I approach my leadership and decision making like weaving a tapestry, where we work across disciplines and from the bottom up as well as from the administration down. I want to focus on people who never before have been acknowledged or appreciated. I would encourage people who have been on the sidelines, because I believe everyone is invaluable to our University community.
The challenge for me, personally, entails a balancing of my emotional, physical, intellectual and spiritual lives so I can be at my best as Antioch Seattle's president.
You have said your leadership style is distinctly different. How so?
When I was a graduate student, my internship supervisor shook a finger at me and sternly asserted I would never be successful as a leader because my leadership style was so different. My leadership style is distinctly different. I want people to be able to approach me and be comfortable in my presence. My experience and training in counseling and social work have helped me be a compassionate leader.
A way for me to strengthen our community is to show both professional and personal sides of myself. Sharing my personal life brings me much closer to the people I work with and shows my vulnerability. For example, I brought some of my Native traditions to Antioch's Convocation.
Most importantly, I've been able to gauge my ability to succeed. In one of my first classes in my doctoral program, I recall being asked why I wanted to be an administrator. "One day, I want to be a college president," I enthusiastically responded. I was confident in what I said I'd do, not once at Diné College, but twice, now that I'm at Antioch.
Can you describe your upbringing?
I was born and raised in Laramie, Wyoming, where there were no other Indians other than my family, and we grew up experiencing discrimination. My parents were blue-collar workers—but individuals who just needed to be respected. I recall how my parents wanted to keep our Navajo culture intact, and every weekend and weather permitting, we drove more than 650 miles to our reservation in New Mexico so we could stay connected to our Navajo ways and our extended family.
My mother had an 11th grade education and my father an 8th grade education. They shared stories about how they were sent to Indian boarding schools where they were subjected to physical and emotional abuse. Yet they encouraged us to never give up on education and that they would support us with their prayers.
They also reminded us of our great, great grandfather Chief Manuelito, who had the foresight to see the importance of education. When he signed the Navajo Treaty of 1868, he said, "Education is the ladder to success. Tell my grandchildren to climb that ladder." His words have guided me throughout my life. I honestly believe I am where I am because of my deep family love, support and connection to my ancestors.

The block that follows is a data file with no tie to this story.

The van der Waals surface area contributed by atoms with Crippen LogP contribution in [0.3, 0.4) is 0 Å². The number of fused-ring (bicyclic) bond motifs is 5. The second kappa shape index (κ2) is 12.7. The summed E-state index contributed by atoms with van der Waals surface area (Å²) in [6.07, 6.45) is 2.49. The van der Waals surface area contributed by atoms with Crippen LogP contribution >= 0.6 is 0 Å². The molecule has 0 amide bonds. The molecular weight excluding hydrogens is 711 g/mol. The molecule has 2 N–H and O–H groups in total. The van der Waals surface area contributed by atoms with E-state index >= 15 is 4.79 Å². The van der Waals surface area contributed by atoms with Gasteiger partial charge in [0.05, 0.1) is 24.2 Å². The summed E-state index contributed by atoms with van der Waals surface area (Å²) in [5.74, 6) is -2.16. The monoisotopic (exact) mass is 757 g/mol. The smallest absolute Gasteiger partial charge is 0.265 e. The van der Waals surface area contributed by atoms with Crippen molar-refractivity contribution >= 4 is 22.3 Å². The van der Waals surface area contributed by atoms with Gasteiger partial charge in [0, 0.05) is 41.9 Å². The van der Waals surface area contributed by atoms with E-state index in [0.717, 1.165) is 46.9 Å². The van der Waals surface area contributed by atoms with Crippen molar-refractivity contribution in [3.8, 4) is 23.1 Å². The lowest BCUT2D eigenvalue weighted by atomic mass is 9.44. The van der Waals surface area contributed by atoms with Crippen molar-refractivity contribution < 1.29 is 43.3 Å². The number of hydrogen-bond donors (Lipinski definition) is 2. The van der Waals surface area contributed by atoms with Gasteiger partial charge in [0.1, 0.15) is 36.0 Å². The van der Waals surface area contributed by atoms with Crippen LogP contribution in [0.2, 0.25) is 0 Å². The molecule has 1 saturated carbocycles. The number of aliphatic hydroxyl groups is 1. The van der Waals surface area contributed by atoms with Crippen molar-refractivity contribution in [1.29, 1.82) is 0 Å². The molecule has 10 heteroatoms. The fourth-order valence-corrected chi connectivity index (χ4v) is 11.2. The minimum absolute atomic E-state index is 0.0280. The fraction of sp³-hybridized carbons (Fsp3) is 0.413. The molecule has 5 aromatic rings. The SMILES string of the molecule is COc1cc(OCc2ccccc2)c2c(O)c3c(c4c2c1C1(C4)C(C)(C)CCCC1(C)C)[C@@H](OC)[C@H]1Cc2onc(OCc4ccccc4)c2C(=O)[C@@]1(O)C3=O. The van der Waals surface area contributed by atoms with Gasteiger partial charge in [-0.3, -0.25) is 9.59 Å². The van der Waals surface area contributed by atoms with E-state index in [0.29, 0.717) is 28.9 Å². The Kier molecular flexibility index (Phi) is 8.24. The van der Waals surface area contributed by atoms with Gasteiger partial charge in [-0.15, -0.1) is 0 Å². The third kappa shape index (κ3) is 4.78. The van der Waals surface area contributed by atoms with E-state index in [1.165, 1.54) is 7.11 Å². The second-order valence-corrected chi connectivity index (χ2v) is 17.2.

I frequently turn to my traditions and ceremonies with an eagle feather I carry. It reminds me to call upon my ancestors for guidance and spiritual support. I use it to remind myself to have respect for honor those who work with me.
You have been described as especially intuitive.
Before I arrived at Antioch, I started telling myself it was a matter of when – not if – I got to Antioch. I could empathize with the issues expressed by individuals and groups I met during my interviews and I wanted to fit that experience into my leadership. It's a big part of me and how I nurture my personal and professional relationships – what Navajos refer to as k'é, a relationship not just with people, but with our environment as well. Relationships are important to me.
Two stories speak to this relationship building. The first one deals with an individual I nurtured in my work at Oregon State. An elderly woman sent the equivalent of a dollar a day or $365 to support an Indian student with an annual scholarship contribution. Each year, I'd send her a photo of the student who benefited and made sure we both wrote thank-you letters. One day, the president of the university called me to his office and asked about my contact with this individual. She had generously left OSU nearly one million dollars in her will to be used for Indian scholarships.
Then, when I was president at Diné College, I dreamed about meeting the internationally renowned Navajo artist R.C. Gorman. And later I did develop a special relationship with him. As our friendship grew, he made a donation to the College of his personal library collection and many original pieces of art. It became the largest private gift ever received by the college. We remodeled our college library to house his gifts. Before his death in 2006, he presented me with a beautiful and personal gift of one of his works, which he named "Cassandra."
Photo credits: Lipscomb University